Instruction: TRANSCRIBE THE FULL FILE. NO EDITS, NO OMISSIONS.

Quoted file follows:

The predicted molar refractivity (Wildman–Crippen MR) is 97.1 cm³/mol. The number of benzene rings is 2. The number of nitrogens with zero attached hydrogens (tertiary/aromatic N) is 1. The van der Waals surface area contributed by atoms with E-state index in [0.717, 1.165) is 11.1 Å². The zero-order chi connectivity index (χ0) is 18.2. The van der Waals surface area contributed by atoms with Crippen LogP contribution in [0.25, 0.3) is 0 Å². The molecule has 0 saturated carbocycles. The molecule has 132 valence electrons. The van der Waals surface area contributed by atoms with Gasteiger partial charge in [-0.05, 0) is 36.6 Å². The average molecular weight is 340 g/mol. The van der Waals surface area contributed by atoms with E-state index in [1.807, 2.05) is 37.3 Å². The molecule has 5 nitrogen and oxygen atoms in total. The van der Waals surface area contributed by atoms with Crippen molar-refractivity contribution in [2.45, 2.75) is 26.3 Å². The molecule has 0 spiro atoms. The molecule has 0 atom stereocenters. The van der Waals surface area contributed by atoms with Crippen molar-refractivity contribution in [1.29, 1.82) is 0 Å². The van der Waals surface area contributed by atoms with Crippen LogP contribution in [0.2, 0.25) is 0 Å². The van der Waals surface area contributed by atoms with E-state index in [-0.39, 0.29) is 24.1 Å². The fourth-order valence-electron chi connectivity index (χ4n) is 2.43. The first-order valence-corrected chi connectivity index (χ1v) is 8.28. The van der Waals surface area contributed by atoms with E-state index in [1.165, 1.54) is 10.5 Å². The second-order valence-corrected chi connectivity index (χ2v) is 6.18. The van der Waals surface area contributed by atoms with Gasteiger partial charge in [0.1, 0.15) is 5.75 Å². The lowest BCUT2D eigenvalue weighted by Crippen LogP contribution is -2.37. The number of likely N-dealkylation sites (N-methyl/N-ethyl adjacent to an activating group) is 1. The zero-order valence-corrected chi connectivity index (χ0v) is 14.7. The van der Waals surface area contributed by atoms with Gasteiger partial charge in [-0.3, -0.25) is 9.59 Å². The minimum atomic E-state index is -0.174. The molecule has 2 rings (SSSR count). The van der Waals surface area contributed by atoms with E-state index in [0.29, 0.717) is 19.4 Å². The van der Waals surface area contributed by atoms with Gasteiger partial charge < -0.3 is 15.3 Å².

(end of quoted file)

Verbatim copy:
The predicted molar refractivity (Wildman–Crippen MR) is 97.1 cm³/mol. The number of benzene rings is 2. The number of nitrogens with zero attached hydrogens (tertiary/aromatic N) is 1. The van der Waals surface area contributed by atoms with E-state index in [0.717, 1.165) is 11.1 Å². The zero-order chi connectivity index (χ0) is 18.2. The van der Waals surface area contributed by atoms with Crippen LogP contribution in [0.25, 0.3) is 0 Å². The molecule has 0 saturated carbocycles. The molecule has 132 valence electrons. The van der Waals surface area contributed by atoms with Gasteiger partial charge in [-0.05, 0) is 36.6 Å². The average molecular weight is 340 g/mol. The van der Waals surface area contributed by atoms with E-state index in [1.807, 2.05) is 37.3 Å². The molecule has 5 nitrogen and oxygen atoms in total. The van der Waals surface area contributed by atoms with Crippen molar-refractivity contribution in [2.45, 2.75) is 26.3 Å². The molecule has 0 spiro atoms. The molecule has 0 atom stereocenters. The van der Waals surface area contributed by atoms with Crippen molar-refractivity contribution in [1.29, 1.82) is 0 Å². The van der Waals surface area contributed by atoms with Crippen LogP contribution in [0.2, 0.25) is 0 Å². The van der Waals surface area contributed by atoms with E-state index in [-0.39, 0.29) is 24.1 Å². The fourth-order valence-electron chi connectivity index (χ4n) is 2.43. The first-order valence-corrected chi connectivity index (χ1v) is 8.28. The van der Waals surface area contributed by atoms with E-state index in [1.165, 1.54) is 10.5 Å². The second-order valence-corrected chi connectivity index (χ2v) is 6.18. The van der Waals surface area contributed by atoms with Gasteiger partial charge in [0.1, 0.15) is 5.75 Å². The lowest BCUT2D eigenvalue weighted by Crippen LogP contribution is -2.37. The number of likely N-dealkylation sites (N-methyl/N-ethyl adjacent to an activating group) is 1. The zero-order valence-corrected chi connectivity index (χ0v) is 14.7. The van der Waals surface area contributed by atoms with Gasteiger partial charge in [-0.3, -0.25) is 9.59 Å². The minimum atomic E-state index is -0.174. The molecule has 2 rings (SSSR count). The van der Waals surface area contributed by atoms with E-state index in [0.29, 0.717) is 19.4 Å². The van der Waals surface area contributed by atoms with Gasteiger partial charge < -0.3 is 15.3 Å².